Anyway, this is like the foreign-safe-lambda, but without the implicit GC. Also, instead of "returning" the value through C_return() we explicitly call the continuation C_k through the C_kontinue() macro, with the value we want to pass on to the cond. If we wanted to return two values, we could simply use the C_values() macro instead; we're free to do whatever Scheme can do, so we can even return multiple values, as long as the continuation accepts them.

If an exception happens anywhere in this code, we won't get a memory leak due to the stack being blown up. However, like in any C code, we need to free up the memory behind the interface addresses. So we can't really escape our cleanup duty!

You might think that there's one more problem with foreign-primitive: because it doesn't force a GC before calling the C function, there's still no guarantee about how much space you still have on the stack. Luckily, CHICKEN has a C_STACK_RESERVE, which defines how much space that is guaranteed to be left on the stack after each C_demand(). Its value is currently 0x10000 (i.e., 64 KiB), which means you have some headroom to do basic allocations like we do here, but you shouldn't allocate too many huge objects. There are ways around that, but unfortunately not using the "official" FFI (that I'm aware of, anyway). For now we'll stick with the official Scheme API.

The die-hard way: calling Scheme closures from C

So far, we've discussed pretty much only things you can find in the CHICKEN manual's section on the FFI. Let's take a look at how we can do things a little differently, and instead of passing the string or #f to a continuation, we pass the callback as a procedure again, just like we did for the "easy" way:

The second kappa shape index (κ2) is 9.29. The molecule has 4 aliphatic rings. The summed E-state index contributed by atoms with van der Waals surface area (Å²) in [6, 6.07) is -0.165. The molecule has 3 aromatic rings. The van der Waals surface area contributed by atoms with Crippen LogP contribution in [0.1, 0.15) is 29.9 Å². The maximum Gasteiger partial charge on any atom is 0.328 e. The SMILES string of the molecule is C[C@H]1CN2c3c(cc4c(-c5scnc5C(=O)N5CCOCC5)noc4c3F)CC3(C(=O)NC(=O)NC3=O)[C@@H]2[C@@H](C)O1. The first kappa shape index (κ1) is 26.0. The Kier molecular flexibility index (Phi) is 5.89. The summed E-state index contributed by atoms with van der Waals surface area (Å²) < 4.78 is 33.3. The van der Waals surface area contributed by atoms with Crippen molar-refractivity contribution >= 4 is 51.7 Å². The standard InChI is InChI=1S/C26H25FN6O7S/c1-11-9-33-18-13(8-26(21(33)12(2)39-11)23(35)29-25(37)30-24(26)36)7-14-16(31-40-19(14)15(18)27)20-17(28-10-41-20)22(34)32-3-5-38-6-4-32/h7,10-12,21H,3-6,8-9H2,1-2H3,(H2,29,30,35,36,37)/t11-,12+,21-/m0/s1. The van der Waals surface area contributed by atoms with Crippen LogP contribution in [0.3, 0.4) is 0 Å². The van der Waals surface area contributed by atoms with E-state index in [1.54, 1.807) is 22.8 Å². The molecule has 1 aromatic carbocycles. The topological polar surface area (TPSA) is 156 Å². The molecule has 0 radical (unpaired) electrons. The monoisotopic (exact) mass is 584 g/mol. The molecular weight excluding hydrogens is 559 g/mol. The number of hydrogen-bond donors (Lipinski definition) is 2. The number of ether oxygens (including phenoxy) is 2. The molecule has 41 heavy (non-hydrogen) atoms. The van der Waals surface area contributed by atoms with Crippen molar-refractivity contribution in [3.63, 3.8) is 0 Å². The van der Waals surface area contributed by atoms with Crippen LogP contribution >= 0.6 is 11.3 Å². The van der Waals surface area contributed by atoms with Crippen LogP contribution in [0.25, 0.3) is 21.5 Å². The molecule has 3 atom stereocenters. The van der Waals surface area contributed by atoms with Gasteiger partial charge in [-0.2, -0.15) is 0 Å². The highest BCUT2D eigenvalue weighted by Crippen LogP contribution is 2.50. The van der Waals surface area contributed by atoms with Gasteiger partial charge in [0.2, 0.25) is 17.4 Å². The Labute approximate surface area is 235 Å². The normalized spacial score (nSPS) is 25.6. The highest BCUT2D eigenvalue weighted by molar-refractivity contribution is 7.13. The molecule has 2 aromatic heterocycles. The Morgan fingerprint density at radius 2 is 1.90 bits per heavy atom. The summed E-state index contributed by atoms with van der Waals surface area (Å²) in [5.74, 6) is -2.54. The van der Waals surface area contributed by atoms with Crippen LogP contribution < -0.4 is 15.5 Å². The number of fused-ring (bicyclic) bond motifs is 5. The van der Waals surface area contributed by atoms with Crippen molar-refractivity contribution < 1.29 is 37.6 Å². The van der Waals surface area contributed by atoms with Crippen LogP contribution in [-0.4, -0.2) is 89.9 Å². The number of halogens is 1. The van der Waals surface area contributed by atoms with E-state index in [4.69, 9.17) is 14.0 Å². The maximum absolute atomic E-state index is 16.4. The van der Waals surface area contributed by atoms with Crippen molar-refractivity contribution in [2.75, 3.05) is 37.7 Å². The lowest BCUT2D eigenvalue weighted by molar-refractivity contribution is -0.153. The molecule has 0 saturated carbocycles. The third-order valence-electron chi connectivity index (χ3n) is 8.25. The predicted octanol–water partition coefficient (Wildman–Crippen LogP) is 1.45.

(import foreign)
(use lolevel)

(foreign-declare "#include \"sys/types.h\"")
(foreign-declare "#include \"sys/socket.h\"")
(foreign-declare "#include \"ifaddrs.h\"")

(define grab-ifa!
  (foreign-lambda* void (((c-pointer (c-pointer "struct ifaddrs")) ifa))
    "if (getifaddrs(ifa) != 0)\n"
    "  *ifa = NULL;\n"))

(define free-ifa!
  (foreign-lambda* void (((c-pointer (c-pointer "struct ifaddrs")) ifa))

(define next-ifa
  (foreign-primitive (((c-pointer (c-pointer "struct ifaddrs")) ifa)
                      (scheme-object more) (scheme-object done))
    "C_word len, str, *a;\n"
    "if (*ifa) {\n"
    "  len = strlen((*ifa)->ifa_name);\n"
    "  a = C_alloc(C_SIZEOF_STRING(len));\n"
    "  str = C_string(&a, len, (*ifa)->ifa_name);\n"
    "  *ifa = (*ifa)->ifa_next;\n"
    "  ((C_proc3)C_fast_retrieve_proc(more))(3, more, C_k, str);\n"
    ;; Alternatively:
    ;; "  C_save(str); \n"
    ;; "  C_do_apply(2, more, C_k); \n"
    ;; Or, if we want to call Scheme's APPLY directly (slower):
    ;; "  C_apply(5, C_SCHEME_UNDEFINED, C_k, more, \n"
    ;; "          str, C_SCHEME_END_OF_LIST); \n"
    "} else {\n"
    "  ((C_proc2)C_fast_retrieve_proc(done))(2, done, C_k);\n"
    ;; Alternatively:
    ;; "  C_do_apply(0, done, C_k); \n"
    ;; Or:
    ;; "  C_apply(4, C_SCHEME_UNDEFINED, C_k, done, C_SCHEME_END_OF_LIST);\n"

(define (interfaces)
  (let-location ((ifa (c-pointer "struct ifaddrs"))
                 (i (c-pointer "struct ifaddrs")))
    (grab-ifa! (location ifa))
    (unless ifa (error "Could not allocate ifaddrs"))
    (set! i ifa)

    (handle-exceptions exn
      (begin (free-ifa! (location ifa))
             (signal exn))
      (let lp ((result '()))
        (next-ifa (location i)